Journal of Clinical and Diagnostic Research, ISSN - 0973 - 709X

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Original article / research
Table of Contents - Year : 2017 | Month : October | Volume : 11 | Issue : 10 | Page : JC01 - JC04

Study of Faculty Viewpoints on Challenges and Factors Influencing Curriculum Development/Revision JC01-JC04

Deepa Bhat, K Pushpalatha, Praveen Kulkarni

Correspondence
Dr. Deepa Bhat,
Assistant Professor, Department of Medical Education, JSS Medical College, Banniman tap,
S S Nagara, Mysore-570015, Karnataka, India.
E-mail: deepabhat@jssuni.edu.in

Introduction: Curriculum Development (CD) is an on-going process and not just a product. It must be responsive to changing values and expectations in education if it has to remain useful.

Aim: To investigate the perspectives of educators on challenges and factors affecting the curriculum development/revision in health profession education courses.

Materials and Methods: Mixed method approach was used for data collection. The faculties involved in curriculum development/revision were administered structured validated questionnaire (n=8), in depth interviews (n=3) and focus group discussion (n=3). Rigor was ensured through triangulation of data. The questionnaire data was analysed using descriptive statistics.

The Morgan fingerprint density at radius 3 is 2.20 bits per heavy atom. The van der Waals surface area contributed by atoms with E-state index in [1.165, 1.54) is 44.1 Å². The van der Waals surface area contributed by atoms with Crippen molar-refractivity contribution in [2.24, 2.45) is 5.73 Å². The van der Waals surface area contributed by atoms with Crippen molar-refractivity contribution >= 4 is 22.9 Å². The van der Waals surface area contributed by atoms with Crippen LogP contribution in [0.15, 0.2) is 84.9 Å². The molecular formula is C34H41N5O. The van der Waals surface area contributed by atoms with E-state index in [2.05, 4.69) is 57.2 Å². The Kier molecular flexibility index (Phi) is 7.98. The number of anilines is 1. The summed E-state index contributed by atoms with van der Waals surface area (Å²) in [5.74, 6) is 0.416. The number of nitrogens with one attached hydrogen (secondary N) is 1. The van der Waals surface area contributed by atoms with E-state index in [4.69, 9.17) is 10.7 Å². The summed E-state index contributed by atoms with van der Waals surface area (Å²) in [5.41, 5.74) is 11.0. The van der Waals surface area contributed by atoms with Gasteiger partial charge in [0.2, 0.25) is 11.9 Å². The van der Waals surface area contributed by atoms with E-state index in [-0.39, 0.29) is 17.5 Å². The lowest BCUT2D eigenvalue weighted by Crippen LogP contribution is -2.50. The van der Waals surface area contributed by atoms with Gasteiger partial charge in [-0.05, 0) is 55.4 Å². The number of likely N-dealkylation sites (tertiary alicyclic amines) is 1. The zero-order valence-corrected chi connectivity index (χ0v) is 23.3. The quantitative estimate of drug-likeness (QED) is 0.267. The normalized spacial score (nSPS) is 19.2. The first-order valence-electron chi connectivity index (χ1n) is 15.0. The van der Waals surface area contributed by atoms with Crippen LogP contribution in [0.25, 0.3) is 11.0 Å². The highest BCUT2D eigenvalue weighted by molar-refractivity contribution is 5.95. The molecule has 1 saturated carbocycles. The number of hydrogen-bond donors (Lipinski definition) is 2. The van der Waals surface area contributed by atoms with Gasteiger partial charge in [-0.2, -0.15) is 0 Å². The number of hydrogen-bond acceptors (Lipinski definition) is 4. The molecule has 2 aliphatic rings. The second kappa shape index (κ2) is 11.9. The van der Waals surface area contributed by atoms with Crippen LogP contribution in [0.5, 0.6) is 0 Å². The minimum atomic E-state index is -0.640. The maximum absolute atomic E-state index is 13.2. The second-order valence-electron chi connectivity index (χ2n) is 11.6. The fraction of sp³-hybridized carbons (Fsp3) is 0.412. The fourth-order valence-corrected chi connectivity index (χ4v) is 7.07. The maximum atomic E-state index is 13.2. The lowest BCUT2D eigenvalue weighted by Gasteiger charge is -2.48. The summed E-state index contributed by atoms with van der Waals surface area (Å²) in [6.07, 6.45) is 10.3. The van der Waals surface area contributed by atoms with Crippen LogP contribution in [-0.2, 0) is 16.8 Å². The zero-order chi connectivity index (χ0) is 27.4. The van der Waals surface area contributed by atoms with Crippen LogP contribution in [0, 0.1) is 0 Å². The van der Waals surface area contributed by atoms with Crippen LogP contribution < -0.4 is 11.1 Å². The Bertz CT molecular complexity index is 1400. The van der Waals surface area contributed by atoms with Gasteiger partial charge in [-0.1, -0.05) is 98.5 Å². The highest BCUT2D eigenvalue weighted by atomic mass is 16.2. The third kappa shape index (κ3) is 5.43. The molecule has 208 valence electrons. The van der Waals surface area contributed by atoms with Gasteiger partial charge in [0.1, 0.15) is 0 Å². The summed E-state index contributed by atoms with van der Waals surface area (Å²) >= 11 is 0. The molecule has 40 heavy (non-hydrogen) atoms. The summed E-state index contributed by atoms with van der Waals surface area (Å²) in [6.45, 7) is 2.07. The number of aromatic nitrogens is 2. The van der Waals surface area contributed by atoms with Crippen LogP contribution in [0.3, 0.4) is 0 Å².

Results: Faculties opined that 87.5% of courses are running successfully, 75% developed curriculum as team, 50% expressed that all stake holders were involved and 75% CD process did not turn out to be an organised approach. Needs assessment was not done in every course and some faculties did not have prior experience in CD. Time allotted was just sufficient and planning was fair. The allocation of finance and resources were just adequate. Team work and cooperation followed by qualified expert panel were the leading facilitating factors whereas lack of awareness on steps involved in CD and infrastructure were the significant hindering contributors. About 87.5% expressed their concern that addition of new courses affected their basic course they had to teach. Global requirements were not taken into account in several courses but reasonable number of courses was adequately monitored.

Conclusion: Formal training of faculty in CD must be made mandatory in any health profession education. Understanding the facilitating and hindering factors with systematic monitoring of each step would impact the outcome of a program.